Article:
Apparently, a bit tongue in cheek, some farmers say that if they have a baby daughter they need to plant Shisham trees straight away so that they are ready to harvest in order to pay for the wedding in 15-20 years time.

Girish informed about how rich the soil in Haryana and Punjab was and how it was really the “bread basket of India”. Vast areas were planted with wheat in the winter followed by a second crop of cotton. Shisham would never be as significant as wheat, cotton and dairy in the area but was nonetheless a useful crop acting as a medium term investment – money in the bank that could be called upon when needed. Other crops included sugar cane, rice, root vegetables and in this particular season bright yellow fields of mustard.

Girish also gave me a potted summary of India with its 28 states (still subdividing) and its 18 official languages.

I was surprised by the great fog and associated cold that clamped down first over greater Delhi and then appeared to be spread over hundreds of square miles through Haryana and Punjab states. The complete flatness of the landscape was also a surprise. I had expected to maybe head up some small hills and to break through the mist and see the winter sun but it was astonishingly flat in every direction.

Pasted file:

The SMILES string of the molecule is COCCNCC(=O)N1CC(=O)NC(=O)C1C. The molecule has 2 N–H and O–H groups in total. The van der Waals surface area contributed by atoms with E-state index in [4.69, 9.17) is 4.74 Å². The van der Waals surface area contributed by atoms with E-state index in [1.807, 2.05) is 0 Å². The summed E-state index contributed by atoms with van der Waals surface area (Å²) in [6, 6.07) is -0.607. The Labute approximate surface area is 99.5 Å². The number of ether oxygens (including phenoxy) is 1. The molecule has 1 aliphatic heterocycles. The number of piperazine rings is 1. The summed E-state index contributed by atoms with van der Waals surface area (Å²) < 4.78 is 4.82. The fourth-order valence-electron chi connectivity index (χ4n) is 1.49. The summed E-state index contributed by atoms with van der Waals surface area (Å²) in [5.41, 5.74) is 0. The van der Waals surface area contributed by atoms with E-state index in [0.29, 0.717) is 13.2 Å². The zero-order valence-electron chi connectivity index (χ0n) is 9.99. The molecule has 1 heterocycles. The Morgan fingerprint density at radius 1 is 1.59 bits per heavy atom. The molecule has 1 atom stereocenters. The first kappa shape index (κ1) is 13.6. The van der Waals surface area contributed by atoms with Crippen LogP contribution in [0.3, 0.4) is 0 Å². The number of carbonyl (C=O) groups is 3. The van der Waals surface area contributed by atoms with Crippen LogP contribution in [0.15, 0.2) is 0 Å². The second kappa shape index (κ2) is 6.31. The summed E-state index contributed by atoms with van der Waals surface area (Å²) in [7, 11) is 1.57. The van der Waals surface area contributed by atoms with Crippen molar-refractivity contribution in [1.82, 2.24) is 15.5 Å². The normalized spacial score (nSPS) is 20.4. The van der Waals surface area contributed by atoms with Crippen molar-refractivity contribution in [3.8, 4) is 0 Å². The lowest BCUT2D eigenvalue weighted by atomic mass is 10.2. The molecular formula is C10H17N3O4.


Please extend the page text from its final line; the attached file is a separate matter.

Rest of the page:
The NH10, the main highway towards Pakistan, was lined on both sides with efficient looking field systems in many ways set up ideally for mechanised farming, while infact most of the work was still undertaken by hand. It was the end of the cotton harvests with “last pickings” and inferior crops being gathered in.